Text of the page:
how we got into this mess in the first place), mutual
releases (as it stands, we release all claims against us
[sic] but they aren't releasing any claims
against us), indemnification (we don't want anyone else
claiming entitlement to enforce the note).
'But the bigger issues are the amount paid and the fall
back reinstatement option-which is a worst case scenario.
I'll remind them that we submitted an RMA when this case
was filed that OCWEN said it could not process.'
"24. P.J. and D.R. declined the mortgage company's
offer and countered with $100, 000. The mortgage company then
offered $49, 999. P.J. and D.R. made an additional offer to
the mortgage company for $75, 000. The mortgage company did
not accept P.J. and D.R.'s offer. P.J. and D.R. agreed to
accept $49, 999, with the understanding that after the
respondent's expenses were paid, they would receive the
balance of the settlement proceeds.
"25. On July 31, 2015, P.J. and D.R. accepted the
mortgage company's settlement offer. The mortgage company
agreed to pay P.J. and D.R. $49, 999.00, and P.J. and D.R.
agreed to surrender their home to the mortgage company.
"26. On August 20, 2015, in anticipation of receiving
the settlement check, P.J. sent the respondent an email
message and suggested that the respondent's August, 2015,
attorney fee of $500 be taken out of the settlement proceeds.
Additionally, at that time, P.J. asked the respondent to
provide a list of outstanding expenses.
"27. On August 21, 2015, the respondent provided P.J.
and D.R. with a list of outstanding expenses. There was a
dispute as to one expense, the costs associated with the
"28. On August 24, 2015, OCWEN Loan Servicing, LLC
issued check number 1663558 made payable to the respondent in
the amount of $49, 999.00, to settle the matter.
"29. On August 26, 2015, the respondent sent P.J. and
D.R. an email message which provided:
'Nicol has informed me that he has possession of the
'Once I get it, I will deposit it and disburse funds when
they are available.
'Presumably, if it doesn't go out tonight, I will go
pick it up from him tomorrow.
'I don't like to count my chickens before they hatch,
I will put together a disbursement summary that, hopefully,
we can agree upon and we will have this part behind us.'
The respondent never provided a disbursement summary.
"30. On August 29, 2015, the respondent sent an email
message to P.J., which provided:
'Check came Thursday. Deposited same day. Bank says hold
released September 1. If so, you'll get paid the same
'I have not spent a dime of it.
'I am out of town today and Monday. Will get summary to
you when I can.
'Nicol wants dismissal. Will get to him Monday as
'Will continue to try to negotiate friendly transfer of
The respondent never provided P.J. and D.R. with a summary.
"31. In late August or early September, 2015, the
respondent told D.R. To consider him paid. The respondent,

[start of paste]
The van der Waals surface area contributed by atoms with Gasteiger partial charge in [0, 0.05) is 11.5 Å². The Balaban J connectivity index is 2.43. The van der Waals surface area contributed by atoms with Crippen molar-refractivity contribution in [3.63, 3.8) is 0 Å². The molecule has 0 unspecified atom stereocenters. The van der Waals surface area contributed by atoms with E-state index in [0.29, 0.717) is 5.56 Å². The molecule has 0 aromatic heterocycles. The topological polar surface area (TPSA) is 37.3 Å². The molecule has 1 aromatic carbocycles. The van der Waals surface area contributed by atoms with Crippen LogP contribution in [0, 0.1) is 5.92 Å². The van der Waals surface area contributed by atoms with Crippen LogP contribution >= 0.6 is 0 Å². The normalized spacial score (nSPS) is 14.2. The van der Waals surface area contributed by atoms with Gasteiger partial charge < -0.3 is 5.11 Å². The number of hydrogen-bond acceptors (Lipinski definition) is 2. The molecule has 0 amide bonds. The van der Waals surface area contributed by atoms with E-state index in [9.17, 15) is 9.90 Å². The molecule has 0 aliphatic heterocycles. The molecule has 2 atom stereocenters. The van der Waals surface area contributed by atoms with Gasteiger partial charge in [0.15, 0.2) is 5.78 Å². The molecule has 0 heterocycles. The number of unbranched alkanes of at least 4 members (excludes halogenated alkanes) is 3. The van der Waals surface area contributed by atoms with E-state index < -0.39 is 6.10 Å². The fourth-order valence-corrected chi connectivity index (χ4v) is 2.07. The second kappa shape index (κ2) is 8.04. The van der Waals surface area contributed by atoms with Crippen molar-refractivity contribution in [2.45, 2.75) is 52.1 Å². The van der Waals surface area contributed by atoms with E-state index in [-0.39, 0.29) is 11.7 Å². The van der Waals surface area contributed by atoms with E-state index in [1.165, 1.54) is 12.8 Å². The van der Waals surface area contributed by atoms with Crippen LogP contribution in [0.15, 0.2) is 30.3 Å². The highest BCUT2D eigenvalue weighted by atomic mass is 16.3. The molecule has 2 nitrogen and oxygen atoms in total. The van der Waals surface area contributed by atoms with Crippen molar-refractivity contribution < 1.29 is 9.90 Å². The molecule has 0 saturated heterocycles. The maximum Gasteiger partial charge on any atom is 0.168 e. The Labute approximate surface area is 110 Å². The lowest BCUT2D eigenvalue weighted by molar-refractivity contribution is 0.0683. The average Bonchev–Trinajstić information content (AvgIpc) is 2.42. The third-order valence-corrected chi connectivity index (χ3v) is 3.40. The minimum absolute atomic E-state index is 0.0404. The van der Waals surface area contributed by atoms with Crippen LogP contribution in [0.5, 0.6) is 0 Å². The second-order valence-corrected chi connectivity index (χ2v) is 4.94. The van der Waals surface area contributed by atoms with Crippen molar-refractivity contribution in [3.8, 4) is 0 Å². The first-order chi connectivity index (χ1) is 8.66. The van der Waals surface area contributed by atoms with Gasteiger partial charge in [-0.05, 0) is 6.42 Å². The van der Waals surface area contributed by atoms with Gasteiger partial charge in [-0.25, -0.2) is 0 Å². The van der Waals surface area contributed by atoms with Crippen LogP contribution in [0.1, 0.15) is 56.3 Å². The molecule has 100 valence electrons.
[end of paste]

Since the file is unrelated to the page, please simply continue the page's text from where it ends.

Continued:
however, testified otherwise during the hearing on the formal
"32. Because P.J. and D.R. were required to surrender
their home, they were in immediate need of the settlement
proceeds to pay for the expenses related to moving from their
home. D.R. asked the respondent for an initial payment of $3,
000 for moving expenses. On September 1, 2015, the respondent
provided P.J. and D.R. with a check for $3, 000 to cover
"33. On September 1, 2015, P.J. sent the respondent an
email message about wrapping up the matter. The next day,
September 2, 2015, the respondent responded and asked how
P.J. and D.R. proposed to allocating the remainder of the
funds. That same day, P.R. sent the respondent a summary of
how the settlement proceeds should be handled. After
deducting for unpaid expenses, P.R. requested that the
respondent disburse approximately $43, 000 to P.R. and D.R.
The respondent responded by email, 'Nice try. Let's
"34. On September 3, 2015, the respondent wrote to P.J.
and D.R., offering to disburse $13, 654.37 to them while
keeping $30, 000 for himself. P.J. and D.R. rejected the
respondent's proposal and demanded that the respondent
forward the balance of the settlement proceeds after the
expenses had been paid.
"35. On September 4, 2015, the respondent explained that
based on correspondence with P.J., he believed he was
entitled to additional attorney fees. The respondent
forwarded a number of email messages to P.J. and D.R. to
support his position.
"36. To date, the respondent has not disbursed any
additional funds to P.J. And D.R.
"37. On September 15, 2015, the respondent filed a
motion to withdraw from the representation of P.J. and D.R.
in the EverBank litigation.
"38. On September 25, 2015, P.J. and D.R. filed a
pro se motion for enforcement of settlement terms
in the EverBank litigation, District Court of Johnson
County, Kansas, case number 12CV2253. In the motion, P.J.
and D.R. alleged:
'1. Pursuant to the terms of the Settlement Agreement
approved by the Court on September 3, 2015 (Exhibit A),
Everbank made payment of $49, 999.00. Said payment was made
to Buckner, as attorney for [P.J. and D.R.].
'2. On September 1, 2015, Buckner distributed $3, 000 of
the settlement funds to [P.J. and D.R.]. [P.J. and D.R.] have
received no ...